2013 Honda

27 city / 33 hwy
1.5L, 4-cyl, 117 hp

The subcompact 2013 Honda Fit Sport provides entry-level transportation that doesn’t feel or drive ‘entry-level’. And Honda’s simple approach to trims and options makes a purchase or lease extremely easy.

By David Boldt


American Honda has, over the last four decades, maintained an on-again/off-again relationship with the small hatchback. Through several iterations of the Civic, the suits at Honda headquarters in Torrance, California loved it, watching the Honda Civic 3-door (hatchback) gain in popularity among commuters while fostering its own cult of ‘hot’ hatch converts. More recently American Honda execs have been aloof, dropping a Civic hatch from the U.S. lineup while 3-and-5-door hatchbacks continue to win kudos in virtually all of Honda’s other markets outside our country. In short, our Honda execs lack the ability to commit.

The exception here is the 2013 Honda Fit, which launched in the U.S. with the ’07 model, and received a round of updates and changes last year.


The typical knock on small cars is that, well, they’re SMALL. And in a country dominated by quarter pounders and gastric bypass, ‘small’ wouldn’t play today in Smallville. Thankfully, the Fit is only smallish on the outside; its interior could serve a shuttle service. With an overall length of just over thirteen feet Honda’s design team manages to provide over 90 cubic feet of interior volume. And with its split rear Magic Seat you can accommodate all sorts of cargo often saved for the in-laws’ Suburban.

Combine the cavernous interior room with above-average materials and thoughtful ergonomics and you have a small, efficient family wagon that’s fully appropriate to both the car pool and car pool lane. One knock is the lack of a height-adjustable driver’s seat; those drivers height-challenged may have an awkward time seeing over the wheel – or being seen by other drivers. Also, with its steeply raked windshield you could play croquet on the dashboard.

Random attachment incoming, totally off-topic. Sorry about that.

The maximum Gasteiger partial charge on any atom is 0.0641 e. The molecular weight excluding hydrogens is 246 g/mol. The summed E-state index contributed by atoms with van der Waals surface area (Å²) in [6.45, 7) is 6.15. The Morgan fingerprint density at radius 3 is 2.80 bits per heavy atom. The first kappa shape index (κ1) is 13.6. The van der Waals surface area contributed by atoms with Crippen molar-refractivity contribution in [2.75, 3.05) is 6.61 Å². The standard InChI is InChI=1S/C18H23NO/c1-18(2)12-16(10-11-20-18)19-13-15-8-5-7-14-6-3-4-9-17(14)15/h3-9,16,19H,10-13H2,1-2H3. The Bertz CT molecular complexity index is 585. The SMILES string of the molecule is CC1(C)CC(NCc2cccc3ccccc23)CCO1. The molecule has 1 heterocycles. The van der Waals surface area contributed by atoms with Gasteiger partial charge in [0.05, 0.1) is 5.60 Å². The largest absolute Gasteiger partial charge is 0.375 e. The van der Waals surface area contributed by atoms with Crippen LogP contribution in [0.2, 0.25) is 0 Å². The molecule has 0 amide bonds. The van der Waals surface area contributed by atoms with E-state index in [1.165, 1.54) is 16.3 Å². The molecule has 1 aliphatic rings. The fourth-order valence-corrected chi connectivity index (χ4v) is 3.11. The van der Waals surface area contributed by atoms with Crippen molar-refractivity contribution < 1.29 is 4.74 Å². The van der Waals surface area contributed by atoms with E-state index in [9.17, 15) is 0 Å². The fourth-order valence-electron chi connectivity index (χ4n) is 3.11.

With an interior volume that will swallow virtually everything you throw at it, along with a longish roofline to which you can mount any number of accessory racks, the Honda Fit can be virtually anything you want it to be. And given the brand’s traditionally high build quality and long-term durability, you can transport your toddlers and teens while keeping it in the fleet for their (eventual) use.

And although its visibility is generally good, the 2013 Honda Fit doesn’t provide the high view point of a compact SUV; those of you making eye contact with delivery drivers (you know who you are) will instead focus on knees rather than eyes. Finally, historically good/great resale value means that if your transportation needs change, your Fit equity puts you in a fiscally sound position for sale or trade-in.


As you’d expect from a vehicle targeting a family audience, the Fit is well-equipped to meet the needs of a customer transporting youngish families or driven by young family members. Active safety – the ability to avoid an accident (always the best option) – is augmented by good visibility, well-connected steering, Vehicle Stability Assist and anti-lock brakes. There is also the Fit’s stability-enhancing low center of gravity, especially when compared to compact SUVs offering a similar amount of interior room. Passive safety – the ability to survive an accident – is aided by what Honda dubs an Advanced Compatibility Engineering body structure and a passel of airbags, including front, front-side and side-curtain. In short, there’s ample argument to offset the traditional take: Small cars aren’t necessarily more dangerous than large cars or SUVs.